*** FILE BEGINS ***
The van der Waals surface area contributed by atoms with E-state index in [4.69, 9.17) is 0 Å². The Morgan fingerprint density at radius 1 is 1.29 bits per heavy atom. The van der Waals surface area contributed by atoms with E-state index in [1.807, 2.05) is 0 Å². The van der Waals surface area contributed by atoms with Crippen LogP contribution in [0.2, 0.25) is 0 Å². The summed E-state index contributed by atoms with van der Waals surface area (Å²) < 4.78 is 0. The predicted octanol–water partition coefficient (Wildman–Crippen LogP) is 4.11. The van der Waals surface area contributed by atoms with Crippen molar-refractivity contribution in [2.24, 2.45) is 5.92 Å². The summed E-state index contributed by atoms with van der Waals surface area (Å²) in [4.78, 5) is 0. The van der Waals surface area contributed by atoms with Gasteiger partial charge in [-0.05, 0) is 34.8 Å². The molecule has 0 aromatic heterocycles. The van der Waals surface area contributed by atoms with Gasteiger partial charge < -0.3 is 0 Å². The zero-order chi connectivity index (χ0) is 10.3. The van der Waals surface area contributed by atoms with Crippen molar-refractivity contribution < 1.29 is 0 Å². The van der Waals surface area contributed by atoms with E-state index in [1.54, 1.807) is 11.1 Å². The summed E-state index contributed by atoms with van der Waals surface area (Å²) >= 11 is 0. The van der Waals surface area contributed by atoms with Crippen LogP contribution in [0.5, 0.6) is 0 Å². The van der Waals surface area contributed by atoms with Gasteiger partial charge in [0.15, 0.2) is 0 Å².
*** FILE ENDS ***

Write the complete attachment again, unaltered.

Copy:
The van der Waals surface area contributed by atoms with E-state index in [4.69, 9.17) is 0 Å². The Morgan fingerprint density at radius 1 is 1.29 bits per heavy atom. The van der Waals surface area contributed by atoms with E-state index in [1.807, 2.05) is 0 Å². The van der Waals surface area contributed by atoms with Crippen LogP contribution in [0.2, 0.25) is 0 Å². The summed E-state index contributed by atoms with van der Waals surface area (Å²) < 4.78 is 0. The predicted octanol–water partition coefficient (Wildman–Crippen LogP) is 4.11. The van der Waals surface area contributed by atoms with Crippen molar-refractivity contribution in [2.24, 2.45) is 5.92 Å². The summed E-state index contributed by atoms with van der Waals surface area (Å²) in [4.78, 5) is 0. The van der Waals surface area contributed by atoms with Gasteiger partial charge in [-0.05, 0) is 34.8 Å². The molecule has 0 aromatic heterocycles. The van der Waals surface area contributed by atoms with Gasteiger partial charge < -0.3 is 0 Å². The zero-order chi connectivity index (χ0) is 10.3. The van der Waals surface area contributed by atoms with Crippen molar-refractivity contribution < 1.29 is 0 Å². The van der Waals surface area contributed by atoms with E-state index in [1.54, 1.807) is 11.1 Å². The summed E-state index contributed by atoms with van der Waals surface area (Å²) >= 11 is 0. The van der Waals surface area contributed by atoms with Crippen LogP contribution in [0.5, 0.6) is 0 Å². The van der Waals surface area contributed by atoms with Gasteiger partial charge in [0.15, 0.2) is 0 Å².